A further consequence of the number of beekeepers and density of honey bees in certain areas is a growing concern that managed pollinators may have a detrimental effect on wild native pollinators and fragile ecosystems. There is now emerging evidence that, in certain circumstances, even in areas where honey bees are native (as is the case in Scotland), there is potential for cross-transmission of pests/diseases and competition for food resources with wild pollinators. Understanding the risks posed by competition, changes in plant communities and disease overspill, and mitigating against this by maintaining sustainable levels of healthy bees are an important aspect of responsible beekeeping which this new honey bee health strategy will promote.

Honey bees continue to face challenges in terms of new pests and diseases. The two most concerning pests are Small Hive Beetle (Aethina tumida), now present in Italy, and Asian Hornet (Vespa velutina) which is now well established in France, Spain, Italy, Portugal and the Channel Islands. Great Britain now receives regular incursions of this pest, however, thanks to the excellent work of the National Bee Unit, this invasive pest has so far been controlled, avoiding catastrophic consequences for our honey bees and wild pollinators in the UK.

In terms of notifiable diseases, European Foulbrood (EFB, caused by Melissococcus plutonius) continues to regularly affect the health of our honey bees in Scotland. In certain areas commercial beekeeping operations are seriously impaired due to difficulties with control and eradication of this damaging disease of the brood of honey bees.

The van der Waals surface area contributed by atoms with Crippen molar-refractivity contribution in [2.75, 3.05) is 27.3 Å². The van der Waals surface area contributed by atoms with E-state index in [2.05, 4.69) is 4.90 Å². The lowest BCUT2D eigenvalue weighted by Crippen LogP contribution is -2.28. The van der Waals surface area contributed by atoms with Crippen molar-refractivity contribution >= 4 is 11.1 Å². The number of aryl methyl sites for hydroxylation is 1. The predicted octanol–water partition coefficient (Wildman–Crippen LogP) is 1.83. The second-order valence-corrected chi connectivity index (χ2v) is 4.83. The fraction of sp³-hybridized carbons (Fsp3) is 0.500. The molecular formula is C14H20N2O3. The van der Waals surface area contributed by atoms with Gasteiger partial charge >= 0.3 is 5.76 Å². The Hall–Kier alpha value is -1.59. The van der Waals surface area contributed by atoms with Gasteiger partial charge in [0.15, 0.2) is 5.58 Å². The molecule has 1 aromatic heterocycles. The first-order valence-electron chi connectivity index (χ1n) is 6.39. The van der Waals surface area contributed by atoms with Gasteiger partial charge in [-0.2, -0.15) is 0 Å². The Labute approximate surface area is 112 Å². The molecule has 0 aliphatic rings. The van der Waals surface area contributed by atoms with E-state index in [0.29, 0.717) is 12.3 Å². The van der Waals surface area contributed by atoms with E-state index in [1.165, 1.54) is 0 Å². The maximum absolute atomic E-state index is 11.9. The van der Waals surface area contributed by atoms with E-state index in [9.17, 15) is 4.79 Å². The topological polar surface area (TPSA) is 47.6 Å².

Varroa mites (Varroa destructor), although now mostly considered endemic across the UK, continues to be one of the main causes of colony loss for beekeepers, through both the direct damage caused by the mites and the transmission of pathogens. In addition, the very common use of Varroacides presents a risk for food safety and creation of resistant strains if beekeepers use non authorised products or do not follow the rules on use of Veterinary Medicines.

There have been developments within government which affect bee health policy. The UK left the EU on 31 January 2020 and, following the transition period, the rules governing the new relationship between the EU and UK took effect on 1 January 2021. Amendments have been made to our domestic legislation to enable trade with the EU to continue and to comply with our new status, Varroa was made reportable through The Bee Diseases and Pests Control (Scotland) Amendment Order 2021. However, imports of packages and colonies of honey bees from third countries are not allowed in our domestic legislation, therefore the change of relationship with Europe has meant that the importation of honey bees, on which some of our beekeepers had become reliant, is no longer possible.

With this background and set of challenges, some of which may alter over time, we enter into a new strategy. The following sections and the implementation plan, which will be a living document owned jointly by all stakeholders, operational partners with an interest in honey bees and Scottish Government, will describe the approach and direction of travel for bee health in Scotland over the next 10 years.